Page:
News & Events

A Mum’s Personal Journey At Christmas Time

in News
13 Nov 2018

 

To the outside world, I look like a successful woman in my 40s who juggles an amazing husband, two wonderful kids, Derek (8 years old) and Louise (12 years old) with my work commitments. I seemed to have it all.

But if you looked closer, you could have seen the signs that I was not coping. That I was slowly drowning. I got the kids up, dressed and fed and off to school, then out to work. Took turns with my husband, my parents and the babysitter to pick up the kids from school. Cooked the meals, washed the clothes, cleaned the house, and most nights I’d tuck them into bed and read them a book. I’d have a glass of wine when I was cooking dinner, then I would have one with dinner. I don’t think I was drunk in front of the kids.  I mostly drank after they went to bed.

I would fall asleep on the couch and my husband would go to bed, and wake up the next morning and do it all over again.

When you’re hungover, often the only way that you think you can make yourself feel better is to drink again. I was stuck in this endless loop of drink. I was keeping it together, that is, until Christmas last year.

It all just came to a head. I had finished the Christmas shopping and had cracked open a bottle of wine in celebration. The kids were home, it’s stressful. My youngest was screaming at me, the phone was ringing, the dinner’s cooking on the stove, the television’s going.  It was all kind of snowballing.

I couldn’t get the right present for my son, my in-laws were all coming to ours for Christmas Day and I hadn’t even thought about how we were going to feed 20 people in our very small garden out back.

I felt like a horrible mum. I felt so guilty. I just started crying. I was so overwhelmed. I was falling apart. I felt as though I was just slogging through life. Trying to get to the next day. The exhaustion was bone deep.

I realise now, that I was definitely medicating with alcohol and I think at that point, I couldn’t tell you when it stopped being about feeling better and started to be very destructive.

I just made it through Christmas. Just pushed through the buying of gifts, driving the kids to and from all their holiday activities, hitting those end of year deadlines at work, having the family over for Christmas Day.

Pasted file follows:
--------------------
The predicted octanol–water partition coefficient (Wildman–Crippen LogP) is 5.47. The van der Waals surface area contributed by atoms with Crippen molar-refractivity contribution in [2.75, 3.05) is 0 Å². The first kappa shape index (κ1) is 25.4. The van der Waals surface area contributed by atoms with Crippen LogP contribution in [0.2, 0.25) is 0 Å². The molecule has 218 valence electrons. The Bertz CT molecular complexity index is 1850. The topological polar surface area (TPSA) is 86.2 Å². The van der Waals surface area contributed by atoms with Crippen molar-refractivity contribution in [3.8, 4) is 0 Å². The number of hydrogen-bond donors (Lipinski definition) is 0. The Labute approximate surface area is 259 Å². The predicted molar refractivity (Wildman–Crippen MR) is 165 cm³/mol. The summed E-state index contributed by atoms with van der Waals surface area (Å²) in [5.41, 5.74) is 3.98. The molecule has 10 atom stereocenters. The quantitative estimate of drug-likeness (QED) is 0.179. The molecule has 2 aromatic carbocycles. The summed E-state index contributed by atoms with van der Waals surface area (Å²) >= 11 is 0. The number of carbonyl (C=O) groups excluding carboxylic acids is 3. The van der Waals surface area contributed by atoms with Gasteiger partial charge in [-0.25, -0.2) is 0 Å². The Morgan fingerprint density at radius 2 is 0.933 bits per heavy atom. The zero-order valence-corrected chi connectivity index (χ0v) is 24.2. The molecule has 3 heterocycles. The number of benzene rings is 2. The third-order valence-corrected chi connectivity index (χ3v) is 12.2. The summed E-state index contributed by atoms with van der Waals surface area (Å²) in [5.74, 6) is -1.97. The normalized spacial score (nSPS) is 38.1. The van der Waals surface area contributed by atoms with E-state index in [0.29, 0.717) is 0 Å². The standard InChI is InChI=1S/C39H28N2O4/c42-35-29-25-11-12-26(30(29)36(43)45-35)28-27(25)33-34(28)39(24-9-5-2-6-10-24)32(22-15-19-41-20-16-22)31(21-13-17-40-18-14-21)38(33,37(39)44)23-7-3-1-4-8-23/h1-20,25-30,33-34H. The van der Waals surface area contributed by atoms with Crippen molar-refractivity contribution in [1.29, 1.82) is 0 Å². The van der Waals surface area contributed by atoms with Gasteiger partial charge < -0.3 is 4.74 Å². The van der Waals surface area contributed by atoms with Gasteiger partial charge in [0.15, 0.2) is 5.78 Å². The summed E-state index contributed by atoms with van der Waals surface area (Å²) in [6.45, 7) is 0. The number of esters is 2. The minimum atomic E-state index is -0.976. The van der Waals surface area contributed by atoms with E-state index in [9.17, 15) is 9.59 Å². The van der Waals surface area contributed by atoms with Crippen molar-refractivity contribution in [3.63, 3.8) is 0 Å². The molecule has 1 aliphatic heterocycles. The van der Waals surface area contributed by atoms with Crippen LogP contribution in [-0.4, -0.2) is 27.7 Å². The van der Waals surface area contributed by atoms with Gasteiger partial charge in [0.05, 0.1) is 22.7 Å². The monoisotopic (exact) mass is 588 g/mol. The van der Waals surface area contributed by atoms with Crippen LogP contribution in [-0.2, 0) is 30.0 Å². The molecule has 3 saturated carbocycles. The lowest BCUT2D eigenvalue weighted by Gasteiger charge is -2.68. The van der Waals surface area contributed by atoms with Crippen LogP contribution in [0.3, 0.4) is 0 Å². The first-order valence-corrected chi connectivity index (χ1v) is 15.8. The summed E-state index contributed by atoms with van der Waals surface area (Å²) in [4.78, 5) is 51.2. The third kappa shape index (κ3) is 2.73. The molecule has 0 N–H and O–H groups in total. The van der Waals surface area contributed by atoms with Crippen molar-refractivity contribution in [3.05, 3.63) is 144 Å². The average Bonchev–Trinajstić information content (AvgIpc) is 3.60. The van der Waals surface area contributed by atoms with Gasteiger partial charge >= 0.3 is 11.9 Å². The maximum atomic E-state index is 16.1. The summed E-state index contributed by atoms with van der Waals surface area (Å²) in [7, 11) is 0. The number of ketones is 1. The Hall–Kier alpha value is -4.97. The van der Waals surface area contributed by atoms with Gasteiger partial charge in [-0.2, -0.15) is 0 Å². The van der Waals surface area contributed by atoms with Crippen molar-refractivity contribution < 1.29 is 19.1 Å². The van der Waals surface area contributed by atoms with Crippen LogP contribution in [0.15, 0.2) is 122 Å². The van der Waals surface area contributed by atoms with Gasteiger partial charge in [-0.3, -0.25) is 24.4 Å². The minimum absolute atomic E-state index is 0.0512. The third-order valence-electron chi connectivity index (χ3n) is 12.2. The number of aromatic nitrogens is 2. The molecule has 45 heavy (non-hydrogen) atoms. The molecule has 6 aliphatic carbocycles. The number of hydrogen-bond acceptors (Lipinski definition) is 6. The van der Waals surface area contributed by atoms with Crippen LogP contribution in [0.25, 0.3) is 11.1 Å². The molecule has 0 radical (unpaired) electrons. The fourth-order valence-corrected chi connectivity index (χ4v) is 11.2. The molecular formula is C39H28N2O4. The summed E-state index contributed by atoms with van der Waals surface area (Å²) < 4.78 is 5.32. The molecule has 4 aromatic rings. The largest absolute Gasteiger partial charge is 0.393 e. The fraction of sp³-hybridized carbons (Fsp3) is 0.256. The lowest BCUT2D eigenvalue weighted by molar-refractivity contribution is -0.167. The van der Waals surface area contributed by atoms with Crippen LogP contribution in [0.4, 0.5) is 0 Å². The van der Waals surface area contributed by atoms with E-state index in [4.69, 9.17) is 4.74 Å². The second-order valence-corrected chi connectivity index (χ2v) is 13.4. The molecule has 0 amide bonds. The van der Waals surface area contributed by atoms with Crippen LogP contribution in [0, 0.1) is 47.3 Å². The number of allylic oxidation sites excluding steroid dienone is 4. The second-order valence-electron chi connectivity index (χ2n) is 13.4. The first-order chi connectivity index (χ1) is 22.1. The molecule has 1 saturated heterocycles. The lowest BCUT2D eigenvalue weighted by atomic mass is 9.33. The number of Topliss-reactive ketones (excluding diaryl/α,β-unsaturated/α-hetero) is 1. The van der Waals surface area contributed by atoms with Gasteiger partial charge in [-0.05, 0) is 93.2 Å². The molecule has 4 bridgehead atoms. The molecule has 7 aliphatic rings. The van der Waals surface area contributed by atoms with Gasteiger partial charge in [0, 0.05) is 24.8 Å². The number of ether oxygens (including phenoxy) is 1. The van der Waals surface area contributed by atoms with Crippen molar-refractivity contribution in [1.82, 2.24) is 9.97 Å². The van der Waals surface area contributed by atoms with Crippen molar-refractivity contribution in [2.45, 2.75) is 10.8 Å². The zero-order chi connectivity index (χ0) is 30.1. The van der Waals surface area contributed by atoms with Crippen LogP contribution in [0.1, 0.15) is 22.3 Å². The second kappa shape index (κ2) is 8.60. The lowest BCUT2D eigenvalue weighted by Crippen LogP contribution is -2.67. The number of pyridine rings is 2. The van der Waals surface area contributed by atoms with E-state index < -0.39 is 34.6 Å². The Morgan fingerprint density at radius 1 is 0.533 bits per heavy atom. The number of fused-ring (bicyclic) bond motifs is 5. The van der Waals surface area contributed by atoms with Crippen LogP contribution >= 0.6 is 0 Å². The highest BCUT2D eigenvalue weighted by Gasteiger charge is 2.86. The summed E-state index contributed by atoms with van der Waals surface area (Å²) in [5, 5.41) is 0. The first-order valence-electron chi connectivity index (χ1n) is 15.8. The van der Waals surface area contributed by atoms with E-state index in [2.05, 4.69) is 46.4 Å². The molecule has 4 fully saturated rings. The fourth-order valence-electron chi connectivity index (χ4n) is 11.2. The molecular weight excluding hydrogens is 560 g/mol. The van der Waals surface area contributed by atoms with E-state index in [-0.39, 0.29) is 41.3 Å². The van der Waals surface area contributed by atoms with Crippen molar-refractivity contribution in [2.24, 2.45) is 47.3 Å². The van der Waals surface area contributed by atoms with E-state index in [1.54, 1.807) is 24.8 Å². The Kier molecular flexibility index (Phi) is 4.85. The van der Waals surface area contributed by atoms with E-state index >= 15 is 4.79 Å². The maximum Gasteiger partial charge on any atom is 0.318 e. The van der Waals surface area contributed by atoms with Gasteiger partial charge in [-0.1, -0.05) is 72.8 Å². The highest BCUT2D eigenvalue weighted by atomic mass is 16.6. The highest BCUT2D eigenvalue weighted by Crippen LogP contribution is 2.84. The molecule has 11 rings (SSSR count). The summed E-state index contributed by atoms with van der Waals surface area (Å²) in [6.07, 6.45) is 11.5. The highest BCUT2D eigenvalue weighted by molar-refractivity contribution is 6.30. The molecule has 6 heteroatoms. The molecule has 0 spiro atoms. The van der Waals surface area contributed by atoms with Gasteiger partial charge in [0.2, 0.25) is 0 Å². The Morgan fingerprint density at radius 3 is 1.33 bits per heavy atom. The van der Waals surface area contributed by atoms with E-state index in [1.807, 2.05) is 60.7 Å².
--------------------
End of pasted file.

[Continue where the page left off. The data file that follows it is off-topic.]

There are bits I cannot even remember. January came and I was back in my daily cycle of kids, work and drinking. I wanted to get help but did not know how. I wanted to have one day where I did not feel that no matter what I did that day, I was going to be a failure.

I spoke with my friends about how much I was drinking, but they said it wasn’t a problem. Not really. It is just how we cope. I eventually went to my GP. She talked to me about my options. Odyssey House was one of them. I felt I was not THAT far gone. I was not sure. I needed help but I could not leave my family, I needed to keep my life going.

But she told me that I could get some free counselling or at the very least get some expert advice.

I finally called and spoke with someone in their community-based programs. It was good to have someone just listen. I was soon booked into a group session where were met every week in the evening. I was also able to have one on one counselling sessions.

I could not believe how relieved I felt. This burden of shame and guilt was beginning to lift by just asking for help. By going to Odyssey’s community-based programs I created a time that was just for me. Somewhere I could go and be listened too and supported. I realised I was not alone. The others in my group had similar stories and we supported each other through it all.

My treatment helped me realise the underlying reasons for drinking. I was clamping down on the rage and anger I felt about my life. The feeling of being trapped and overwhelmed.  The almost hallucinatory panic about money. I felt inadequate. I was so unhappy and I really could not remember the last time that I did something for myself. I don’t even think I liked myself.

It’s taken me a year to get to here. But this Christmas I am sober. I do not have the high levels of stress and anxiety that I had last year. I am sleeping better and I have the tools to manage my life.  I’m not the image of an alcoholic, I’m not living in gutters and stuff, when I was drinking I could still hold down a job, I still functioned in every capable aspect of it. But I am an alcoholic. And with the help of Odyssey House, I am sober and am now living a healthier life.  I am creating time for myself. I am saying ‘no’ more often. I am taking it one day at a time.

Amanda*

*Names have been changed for privacy.

Click here to donate to our 2018 Christmas Appeal to help more mums like Amanda.

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